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Shrub or tree to 8 m. Branchlets pubescent, usually tipped with slender spines and often with shorter, stouter lateral spines. Leaves deciduous, 4–8.5 1.8–3.8 cm, rhomboid-obovate, upper surface dark green with yellowish brown hairs on veins, lower surface pale green with scattered appressed hairs, apex acute to acuminate, margin ciliate, lateral veins five to seven per side, reticulate veins prominent; petiole 0.2–0.4 cm. Male flowers in axillary cymes; pedicel c.0.7 cm; calyx four-lobed; corolla urceolate with four lobes, 0.4 cm; stamens 16. Female flowers solitary; pedicel c.1.8 cm; calyx lobes four, lanceolate, deeply divided, c.1 cm, expanding to 1.6–2 cm in fruit; corolla urceolate with four villous ridges; ovary densely villose. Fruit an orange rounded or elongated berry, to 2 cm diameter, glabrous and glossy. Seeds two to four, c.1 cm. Flowering April to May, fruiting September to October (China). Li et al. 1996. Distribution CHINA: Anhui, Fujian, Jiangsu, Jiangxi, Zhejiang. Habitat Forests on slopes and by streams, between 300 and 800 m asl. USDA Hardiness Zone 7b. Conservation status Not evaluated. Illustration Li et al. 1996; NT311.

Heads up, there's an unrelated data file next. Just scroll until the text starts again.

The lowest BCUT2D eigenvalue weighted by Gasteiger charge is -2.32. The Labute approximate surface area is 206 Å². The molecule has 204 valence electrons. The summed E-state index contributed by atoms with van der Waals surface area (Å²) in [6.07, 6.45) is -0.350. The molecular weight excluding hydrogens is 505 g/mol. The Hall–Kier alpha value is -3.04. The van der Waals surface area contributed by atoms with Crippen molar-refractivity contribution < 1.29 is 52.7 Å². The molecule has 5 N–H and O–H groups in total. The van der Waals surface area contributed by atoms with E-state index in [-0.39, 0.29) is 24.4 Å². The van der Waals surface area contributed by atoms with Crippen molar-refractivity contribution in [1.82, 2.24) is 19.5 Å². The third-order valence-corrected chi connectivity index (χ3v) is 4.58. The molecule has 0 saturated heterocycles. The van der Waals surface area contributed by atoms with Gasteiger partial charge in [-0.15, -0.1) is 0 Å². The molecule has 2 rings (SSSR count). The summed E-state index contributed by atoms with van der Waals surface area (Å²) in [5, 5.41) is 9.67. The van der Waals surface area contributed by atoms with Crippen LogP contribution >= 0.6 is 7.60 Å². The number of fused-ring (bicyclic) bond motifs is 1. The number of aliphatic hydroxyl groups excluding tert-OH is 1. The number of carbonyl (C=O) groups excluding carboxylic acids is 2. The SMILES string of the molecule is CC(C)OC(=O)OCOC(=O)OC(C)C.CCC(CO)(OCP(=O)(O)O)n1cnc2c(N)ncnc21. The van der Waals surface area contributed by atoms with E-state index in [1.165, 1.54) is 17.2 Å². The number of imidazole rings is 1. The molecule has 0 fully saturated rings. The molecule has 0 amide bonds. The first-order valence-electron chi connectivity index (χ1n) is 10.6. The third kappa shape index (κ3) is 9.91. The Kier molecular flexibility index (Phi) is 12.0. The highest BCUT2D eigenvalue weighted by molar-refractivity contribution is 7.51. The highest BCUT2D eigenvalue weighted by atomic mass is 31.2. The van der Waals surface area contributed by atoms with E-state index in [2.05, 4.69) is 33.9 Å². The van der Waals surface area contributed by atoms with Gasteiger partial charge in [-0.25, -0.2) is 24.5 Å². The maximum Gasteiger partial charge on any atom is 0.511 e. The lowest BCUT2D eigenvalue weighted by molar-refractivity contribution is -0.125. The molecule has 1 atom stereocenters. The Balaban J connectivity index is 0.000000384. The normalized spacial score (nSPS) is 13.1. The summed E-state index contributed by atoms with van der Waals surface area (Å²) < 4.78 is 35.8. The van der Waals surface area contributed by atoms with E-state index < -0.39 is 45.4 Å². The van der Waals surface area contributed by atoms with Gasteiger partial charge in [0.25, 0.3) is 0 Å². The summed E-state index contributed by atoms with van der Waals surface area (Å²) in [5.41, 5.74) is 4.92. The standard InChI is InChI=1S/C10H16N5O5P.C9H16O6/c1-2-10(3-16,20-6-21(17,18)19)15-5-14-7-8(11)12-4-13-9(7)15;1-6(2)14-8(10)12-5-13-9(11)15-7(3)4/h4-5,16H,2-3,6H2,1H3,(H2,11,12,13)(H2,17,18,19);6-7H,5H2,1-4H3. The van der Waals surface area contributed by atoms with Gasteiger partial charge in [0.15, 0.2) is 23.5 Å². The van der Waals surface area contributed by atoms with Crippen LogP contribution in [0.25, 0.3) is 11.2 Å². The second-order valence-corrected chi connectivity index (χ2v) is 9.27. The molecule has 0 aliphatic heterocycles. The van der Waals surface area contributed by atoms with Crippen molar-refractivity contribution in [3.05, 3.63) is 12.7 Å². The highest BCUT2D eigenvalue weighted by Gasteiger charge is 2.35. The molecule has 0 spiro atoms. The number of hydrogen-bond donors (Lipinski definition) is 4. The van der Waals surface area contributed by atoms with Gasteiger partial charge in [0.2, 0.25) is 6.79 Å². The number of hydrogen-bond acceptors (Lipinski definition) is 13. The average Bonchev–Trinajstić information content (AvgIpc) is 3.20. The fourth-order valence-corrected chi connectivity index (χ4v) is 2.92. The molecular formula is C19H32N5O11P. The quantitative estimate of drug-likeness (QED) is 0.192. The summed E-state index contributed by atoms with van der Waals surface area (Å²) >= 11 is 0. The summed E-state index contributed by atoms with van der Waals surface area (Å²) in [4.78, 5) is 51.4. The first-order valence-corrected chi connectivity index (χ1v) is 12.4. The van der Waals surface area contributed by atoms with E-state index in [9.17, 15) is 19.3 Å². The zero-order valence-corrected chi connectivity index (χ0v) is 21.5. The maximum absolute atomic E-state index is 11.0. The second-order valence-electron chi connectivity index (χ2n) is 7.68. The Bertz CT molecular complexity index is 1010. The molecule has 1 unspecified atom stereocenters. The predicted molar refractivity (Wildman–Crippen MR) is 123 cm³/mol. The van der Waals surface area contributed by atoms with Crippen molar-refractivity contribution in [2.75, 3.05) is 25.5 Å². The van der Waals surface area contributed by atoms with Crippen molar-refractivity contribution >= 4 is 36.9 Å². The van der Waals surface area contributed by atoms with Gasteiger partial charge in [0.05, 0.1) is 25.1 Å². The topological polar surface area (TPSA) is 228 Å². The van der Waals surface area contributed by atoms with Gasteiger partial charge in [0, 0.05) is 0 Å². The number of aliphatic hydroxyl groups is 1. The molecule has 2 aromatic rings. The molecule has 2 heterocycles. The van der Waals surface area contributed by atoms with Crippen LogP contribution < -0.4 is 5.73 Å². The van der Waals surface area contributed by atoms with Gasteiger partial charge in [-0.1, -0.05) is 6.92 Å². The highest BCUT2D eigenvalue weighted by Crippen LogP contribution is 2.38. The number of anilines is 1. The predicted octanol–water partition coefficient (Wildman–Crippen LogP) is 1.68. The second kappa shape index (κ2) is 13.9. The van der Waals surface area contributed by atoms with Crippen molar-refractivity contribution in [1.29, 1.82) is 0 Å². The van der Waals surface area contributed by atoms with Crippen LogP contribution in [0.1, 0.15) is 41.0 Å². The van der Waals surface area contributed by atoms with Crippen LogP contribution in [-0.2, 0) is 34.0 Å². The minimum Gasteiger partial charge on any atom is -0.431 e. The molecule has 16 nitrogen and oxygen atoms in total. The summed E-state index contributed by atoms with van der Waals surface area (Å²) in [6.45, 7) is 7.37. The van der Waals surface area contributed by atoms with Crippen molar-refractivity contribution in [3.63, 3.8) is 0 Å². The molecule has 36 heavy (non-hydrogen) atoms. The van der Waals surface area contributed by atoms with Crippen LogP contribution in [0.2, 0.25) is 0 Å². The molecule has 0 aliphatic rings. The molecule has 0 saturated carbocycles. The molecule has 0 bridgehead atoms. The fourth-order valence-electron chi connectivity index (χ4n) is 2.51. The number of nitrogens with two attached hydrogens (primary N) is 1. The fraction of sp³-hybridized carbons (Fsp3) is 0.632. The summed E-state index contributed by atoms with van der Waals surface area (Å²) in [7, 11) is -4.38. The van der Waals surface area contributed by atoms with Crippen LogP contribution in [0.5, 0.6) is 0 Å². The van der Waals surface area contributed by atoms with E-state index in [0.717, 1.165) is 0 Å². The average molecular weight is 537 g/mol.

Diospyros rhombifolia is the most widely cultivated of the Diospyros species described here, with several noted in European collections by Jan De Langhe (pers. comm. 2007), including specimens at Arboretum Het Leen, Eeklo, Belgium and at Jardin botanique de la Roche Fauconnière, Cherbourg, France. In North America it is commercially available, and is used as a bonsai subject on account of its small leaves and bright orange fruits. It appears to have acquired there the vernacular name Princess Persimmon, while Diamond Leaf Persimmon is used by Piroche Plants, British Columbia, who claim to have introduced it in 1994. It seems to be usually more shrubby than tree-like, but can probably be pruned into a single-stemmed specimen such that its pale bark can be best appreciated (Piroche Plants 2002–2005).